Global Yield Gap Atlas: delivering data for sustainable crop yield growth
What is the growth potential of maize in Ethiopia? Why do farmers in different locations have different yields when the climate conditions are the same? And how can a region meet future food demand without crossing ecological boundaries? Together with partners Martin van Ittersum developed the frequently consulted Global Yield Gap Atlas (GYGA), a database which helps to find answers to these and other questions.
GYGA is a collaboration between Wageningen University & Research and the University of Nebraska-Lincoln and is supported by a network of international partners. “The idea was born in 2008, when high food prices led to social unrest, especially in poor countries,” recalls Martin van Ittersum, professor of Plant Production Systems at Wageningen University & Research: “In the past, increasing production was always the solution to food shortages. The world had more to eat per person in 2010 than in the 1960s, even though the population had more than doubled. The question was: is increasing production still the answer when food security is at stake? And can this be done without a large-scale increase in the agricultural area, which is undesirable from an ecological and biodiversity protection point of view? In short: where in the world is food production reaching its limits and where is there still some room? We wanted to look at that systematically."
He developed the idea for a Global Yield Gap Atlas with Ken Cassman of the University of Nebraska-Lincoln. The first hurdle: how do you get reliable data? Van Ittersum: “The challenge was to find a reliable and rigorous methodology without spending a lot of time and money on compiling local data. We chose to compile enough data country by country for a representative picture, in collaboration with national experts and agencies. We published the data in an online Atlas and other specialists soon came forward with additional reliable data, including from new countries. That's how the ball started rolling.”
Local accuracy and a globally consistent method is the strength of GYGA, according to Van Ittersum: “Other data sources may offer better global coverage at the moment, but if you zoom in, you quickly come across inaccuracies because the data has not been validated locally.”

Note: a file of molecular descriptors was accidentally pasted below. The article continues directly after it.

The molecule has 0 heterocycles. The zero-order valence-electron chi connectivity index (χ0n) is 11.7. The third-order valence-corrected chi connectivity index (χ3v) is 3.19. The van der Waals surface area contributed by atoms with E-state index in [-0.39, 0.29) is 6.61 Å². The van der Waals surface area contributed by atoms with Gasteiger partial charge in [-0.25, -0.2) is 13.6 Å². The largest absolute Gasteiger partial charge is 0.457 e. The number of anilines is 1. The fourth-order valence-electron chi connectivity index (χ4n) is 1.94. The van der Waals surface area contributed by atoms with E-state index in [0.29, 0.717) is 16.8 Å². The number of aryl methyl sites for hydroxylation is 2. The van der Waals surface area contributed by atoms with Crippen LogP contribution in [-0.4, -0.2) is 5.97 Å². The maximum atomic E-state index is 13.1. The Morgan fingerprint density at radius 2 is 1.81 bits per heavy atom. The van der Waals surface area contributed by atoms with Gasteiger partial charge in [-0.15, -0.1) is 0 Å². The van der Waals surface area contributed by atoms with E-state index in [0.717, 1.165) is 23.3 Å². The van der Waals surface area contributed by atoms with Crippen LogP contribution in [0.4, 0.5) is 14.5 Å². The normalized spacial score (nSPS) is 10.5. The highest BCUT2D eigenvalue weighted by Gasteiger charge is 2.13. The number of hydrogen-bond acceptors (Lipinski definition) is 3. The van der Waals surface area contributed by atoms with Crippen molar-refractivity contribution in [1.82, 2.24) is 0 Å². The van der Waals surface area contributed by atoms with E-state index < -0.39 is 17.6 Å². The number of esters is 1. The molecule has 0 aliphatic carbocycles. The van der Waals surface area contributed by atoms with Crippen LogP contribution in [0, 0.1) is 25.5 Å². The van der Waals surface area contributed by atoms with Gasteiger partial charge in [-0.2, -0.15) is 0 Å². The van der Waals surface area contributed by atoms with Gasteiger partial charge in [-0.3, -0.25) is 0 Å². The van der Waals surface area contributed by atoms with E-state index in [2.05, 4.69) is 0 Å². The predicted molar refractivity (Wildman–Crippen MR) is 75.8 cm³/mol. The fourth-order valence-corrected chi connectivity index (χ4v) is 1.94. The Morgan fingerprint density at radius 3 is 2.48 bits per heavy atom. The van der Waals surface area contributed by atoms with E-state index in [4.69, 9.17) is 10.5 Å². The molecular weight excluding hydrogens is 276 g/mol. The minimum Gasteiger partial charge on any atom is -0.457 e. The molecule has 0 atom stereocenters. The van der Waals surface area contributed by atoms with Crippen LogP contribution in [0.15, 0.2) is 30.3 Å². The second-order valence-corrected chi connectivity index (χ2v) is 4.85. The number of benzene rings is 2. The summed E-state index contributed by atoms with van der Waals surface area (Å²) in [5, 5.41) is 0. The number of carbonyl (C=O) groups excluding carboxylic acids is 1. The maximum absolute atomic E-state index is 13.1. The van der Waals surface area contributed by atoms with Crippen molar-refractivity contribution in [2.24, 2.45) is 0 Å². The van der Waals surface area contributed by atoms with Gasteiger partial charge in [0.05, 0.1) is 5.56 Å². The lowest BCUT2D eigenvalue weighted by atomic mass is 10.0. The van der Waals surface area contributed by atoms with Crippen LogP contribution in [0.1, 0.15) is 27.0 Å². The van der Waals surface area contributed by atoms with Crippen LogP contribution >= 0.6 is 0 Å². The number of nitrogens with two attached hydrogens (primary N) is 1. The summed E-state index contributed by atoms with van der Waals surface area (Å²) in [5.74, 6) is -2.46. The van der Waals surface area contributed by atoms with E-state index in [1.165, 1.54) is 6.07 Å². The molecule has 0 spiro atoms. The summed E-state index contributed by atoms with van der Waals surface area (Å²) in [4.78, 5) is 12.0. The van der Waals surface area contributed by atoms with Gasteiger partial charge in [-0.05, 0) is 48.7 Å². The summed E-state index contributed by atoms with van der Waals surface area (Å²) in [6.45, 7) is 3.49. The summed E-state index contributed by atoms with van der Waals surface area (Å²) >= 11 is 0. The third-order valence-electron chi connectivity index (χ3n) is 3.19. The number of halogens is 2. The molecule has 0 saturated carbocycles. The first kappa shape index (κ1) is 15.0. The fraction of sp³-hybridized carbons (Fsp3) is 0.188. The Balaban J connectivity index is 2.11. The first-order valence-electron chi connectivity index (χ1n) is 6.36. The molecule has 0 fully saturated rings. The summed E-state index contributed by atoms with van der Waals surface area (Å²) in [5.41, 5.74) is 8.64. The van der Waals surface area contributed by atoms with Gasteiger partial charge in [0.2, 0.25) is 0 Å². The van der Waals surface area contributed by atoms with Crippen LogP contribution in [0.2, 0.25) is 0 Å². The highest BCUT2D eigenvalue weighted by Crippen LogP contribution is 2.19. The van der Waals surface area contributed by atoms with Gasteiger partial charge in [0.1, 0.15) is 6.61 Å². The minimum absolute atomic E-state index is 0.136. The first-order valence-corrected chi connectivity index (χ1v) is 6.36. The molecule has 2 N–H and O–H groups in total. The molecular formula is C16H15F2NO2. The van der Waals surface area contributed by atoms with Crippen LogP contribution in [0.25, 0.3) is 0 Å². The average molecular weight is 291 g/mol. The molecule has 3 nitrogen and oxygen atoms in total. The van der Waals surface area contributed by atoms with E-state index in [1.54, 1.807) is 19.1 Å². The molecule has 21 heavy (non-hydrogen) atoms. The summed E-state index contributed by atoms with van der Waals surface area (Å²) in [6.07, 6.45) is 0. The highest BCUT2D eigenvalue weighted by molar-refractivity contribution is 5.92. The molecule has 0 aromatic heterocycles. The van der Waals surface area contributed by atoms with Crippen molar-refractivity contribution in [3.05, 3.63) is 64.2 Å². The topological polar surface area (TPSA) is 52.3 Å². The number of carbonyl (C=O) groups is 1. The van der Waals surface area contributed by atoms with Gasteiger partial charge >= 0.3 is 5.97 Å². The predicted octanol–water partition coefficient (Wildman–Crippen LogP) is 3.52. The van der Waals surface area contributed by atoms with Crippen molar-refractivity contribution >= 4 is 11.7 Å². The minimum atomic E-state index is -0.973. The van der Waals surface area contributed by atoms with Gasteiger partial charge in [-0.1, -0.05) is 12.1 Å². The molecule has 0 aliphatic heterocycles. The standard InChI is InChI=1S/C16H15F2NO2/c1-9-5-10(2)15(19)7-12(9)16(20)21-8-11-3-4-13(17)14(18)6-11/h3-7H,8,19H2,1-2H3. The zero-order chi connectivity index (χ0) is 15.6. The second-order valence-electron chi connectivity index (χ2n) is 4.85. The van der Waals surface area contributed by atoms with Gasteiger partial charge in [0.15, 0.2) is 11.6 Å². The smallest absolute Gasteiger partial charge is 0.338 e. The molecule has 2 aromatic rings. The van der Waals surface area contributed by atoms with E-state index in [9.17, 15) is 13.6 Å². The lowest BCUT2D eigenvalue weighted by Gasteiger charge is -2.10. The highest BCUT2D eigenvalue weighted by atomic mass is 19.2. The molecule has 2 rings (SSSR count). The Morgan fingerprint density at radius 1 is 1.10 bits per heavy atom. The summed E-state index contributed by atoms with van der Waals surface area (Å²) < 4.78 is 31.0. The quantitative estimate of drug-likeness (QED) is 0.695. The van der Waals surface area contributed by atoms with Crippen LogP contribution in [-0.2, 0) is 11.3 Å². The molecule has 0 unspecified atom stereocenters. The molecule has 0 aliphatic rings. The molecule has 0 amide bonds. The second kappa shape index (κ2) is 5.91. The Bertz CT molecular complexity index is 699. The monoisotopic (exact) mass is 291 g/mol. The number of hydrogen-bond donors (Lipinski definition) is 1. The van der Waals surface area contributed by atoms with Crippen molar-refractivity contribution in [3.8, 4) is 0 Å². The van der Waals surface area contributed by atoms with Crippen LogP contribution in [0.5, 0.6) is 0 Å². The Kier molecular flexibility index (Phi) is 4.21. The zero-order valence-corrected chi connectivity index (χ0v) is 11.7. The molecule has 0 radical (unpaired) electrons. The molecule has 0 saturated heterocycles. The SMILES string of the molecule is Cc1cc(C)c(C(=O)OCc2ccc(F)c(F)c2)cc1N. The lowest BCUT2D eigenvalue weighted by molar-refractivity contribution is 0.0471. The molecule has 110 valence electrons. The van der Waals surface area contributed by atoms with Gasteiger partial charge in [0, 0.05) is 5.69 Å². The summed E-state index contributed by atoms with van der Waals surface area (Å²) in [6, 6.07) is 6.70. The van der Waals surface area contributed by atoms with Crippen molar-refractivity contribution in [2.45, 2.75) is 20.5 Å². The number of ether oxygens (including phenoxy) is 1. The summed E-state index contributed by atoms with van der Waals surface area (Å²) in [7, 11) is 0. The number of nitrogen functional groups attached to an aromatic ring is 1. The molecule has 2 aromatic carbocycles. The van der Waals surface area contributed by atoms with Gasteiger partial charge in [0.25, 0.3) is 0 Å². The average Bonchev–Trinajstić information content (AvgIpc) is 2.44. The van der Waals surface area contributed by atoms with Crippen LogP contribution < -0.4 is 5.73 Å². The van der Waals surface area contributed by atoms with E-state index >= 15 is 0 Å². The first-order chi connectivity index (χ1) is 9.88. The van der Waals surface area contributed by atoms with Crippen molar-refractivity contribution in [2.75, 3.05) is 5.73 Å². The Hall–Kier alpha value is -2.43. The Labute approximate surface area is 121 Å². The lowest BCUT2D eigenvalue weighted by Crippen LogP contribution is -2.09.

Making good judgements
The GYGA now contains data from about 70 countries, and new countries, crops, and other indicators are continuously being added. The GYGA is not a means of intensifying agriculture, Van Ittersum emphasises: “It is a tool to make good judgements between agricultural production and other purposes, such as a clean environmental and biodiversity all requiring good use of land, water and nutrients. Furthermore, GYGA is useful to find explanations for differences in yields between similar regions. For example, researchers found that the yield gap of wheat in an Australian region was smaller than that in a comparable Argentinean region. It turned out that farmers in Argentina grew a second crop every year. Although this reduced the wheat harvest, the second crop was economically very appealing. As a result, Australian farmers started experimenting with a second crop.”
Non-profit organisations, such as foundations, government agencies and public bodies, universities/research institutes, and NGOs, can use the GYGA database free of charge. Private companies pay an individual licence or sponsorship fee to support the maintenance and further development of the GYGA. A conscious choice, Van Ittersum explains: “Public funding in scientific research usually has a scope of four years and, with a bit of luck, a few years longer. But we want to keep the GYGA going for more than 10 years. Private financiers can help us get the resources we need.”
GYGA currently has nine sponsors and licensees, including the Bill and Melinda Gates Foundation. Commercial partners also include the International Fertilizer Association and fertiliser producer Yara. There is much going on concerning fertilisers. Van Ittersum realises that the participation of fertiliser companies in GYGA can therefore also raise critical questions: “But during our years of collaboration I have become confident that they are using GYGA to promote efficient and socially responsible use of products and want to advance food production. With GYGA we really target to improve responsible production of food in locations where this is most feasible.”
Future of GYGA
Thanks to the funds from the sponsorship programme, the GYGA project can look to the future. It is most welcome, according to Van Ittersum, who still has plenty of wishes for the future: “We are now working hard to add climate change as an indicator, partly thanks to funding from the Dutch Organisation for Scientific Research NWO. I would also like to see the effects of pests and diseases incorporated into the GYGA. Along with nutrients, these determine to a large extent the yield gaps in the world. My dream is for GYGA to contribute to better agriculture in the world. So that countries in Africa and South Asia can meet their own needs for important food crops and no longer depend on imports. And for Western countries to better understand how they can develop a cleaner agriculture, saving natural resources.”